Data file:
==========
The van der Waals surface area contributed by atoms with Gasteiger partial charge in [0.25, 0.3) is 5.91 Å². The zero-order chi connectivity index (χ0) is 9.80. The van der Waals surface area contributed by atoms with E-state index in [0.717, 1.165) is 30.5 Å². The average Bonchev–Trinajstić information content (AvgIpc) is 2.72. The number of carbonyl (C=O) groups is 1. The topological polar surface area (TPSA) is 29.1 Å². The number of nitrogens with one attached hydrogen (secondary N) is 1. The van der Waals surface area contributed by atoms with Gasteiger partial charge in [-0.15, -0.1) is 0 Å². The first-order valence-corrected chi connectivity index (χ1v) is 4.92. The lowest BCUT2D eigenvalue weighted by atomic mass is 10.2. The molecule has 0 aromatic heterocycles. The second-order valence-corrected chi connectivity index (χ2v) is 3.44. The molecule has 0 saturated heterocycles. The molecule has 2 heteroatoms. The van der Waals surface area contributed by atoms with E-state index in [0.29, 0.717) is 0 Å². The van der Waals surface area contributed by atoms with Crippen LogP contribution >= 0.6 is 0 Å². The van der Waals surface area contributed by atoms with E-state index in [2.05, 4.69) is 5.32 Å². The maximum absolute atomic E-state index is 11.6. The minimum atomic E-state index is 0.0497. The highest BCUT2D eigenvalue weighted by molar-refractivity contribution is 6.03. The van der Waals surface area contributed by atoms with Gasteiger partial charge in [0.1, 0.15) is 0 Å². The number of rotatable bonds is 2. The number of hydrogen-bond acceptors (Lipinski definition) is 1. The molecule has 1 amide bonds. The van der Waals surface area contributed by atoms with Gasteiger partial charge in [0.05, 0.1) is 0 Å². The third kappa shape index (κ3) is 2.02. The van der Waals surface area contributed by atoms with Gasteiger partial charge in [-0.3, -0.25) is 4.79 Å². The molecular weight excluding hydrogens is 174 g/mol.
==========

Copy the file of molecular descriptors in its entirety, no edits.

The van der Waals surface area contributed by atoms with Gasteiger partial charge in [0.25, 0.3) is 5.91 Å². The zero-order chi connectivity index (χ0) is 9.80. The van der Waals surface area contributed by atoms with E-state index in [0.717, 1.165) is 30.5 Å². The average Bonchev–Trinajstić information content (AvgIpc) is 2.72. The number of carbonyl (C=O) groups is 1. The topological polar surface area (TPSA) is 29.1 Å². The number of nitrogens with one attached hydrogen (secondary N) is 1. The van der Waals surface area contributed by atoms with Gasteiger partial charge in [-0.15, -0.1) is 0 Å². The first-order valence-corrected chi connectivity index (χ1v) is 4.92. The lowest BCUT2D eigenvalue weighted by atomic mass is 10.2. The molecule has 0 aromatic heterocycles. The second-order valence-corrected chi connectivity index (χ2v) is 3.44. The molecule has 0 saturated heterocycles. The molecule has 2 heteroatoms. The van der Waals surface area contributed by atoms with E-state index in [0.29, 0.717) is 0 Å². The van der Waals surface area contributed by atoms with Crippen LogP contribution >= 0.6 is 0 Å². The van der Waals surface area contributed by atoms with E-state index in [2.05, 4.69) is 5.32 Å². The maximum absolute atomic E-state index is 11.6. The minimum atomic E-state index is 0.0497. The highest BCUT2D eigenvalue weighted by molar-refractivity contribution is 6.03. The van der Waals surface area contributed by atoms with Gasteiger partial charge in [0.1, 0.15) is 0 Å². The number of rotatable bonds is 2. The number of hydrogen-bond acceptors (Lipinski definition) is 1. The molecule has 1 amide bonds. The van der Waals surface area contributed by atoms with Gasteiger partial charge in [0.05, 0.1) is 0 Å². The third kappa shape index (κ3) is 2.02. The van der Waals surface area contributed by atoms with Gasteiger partial charge in [-0.3, -0.25) is 4.79 Å². The molecular weight excluding hydrogens is 174 g/mol.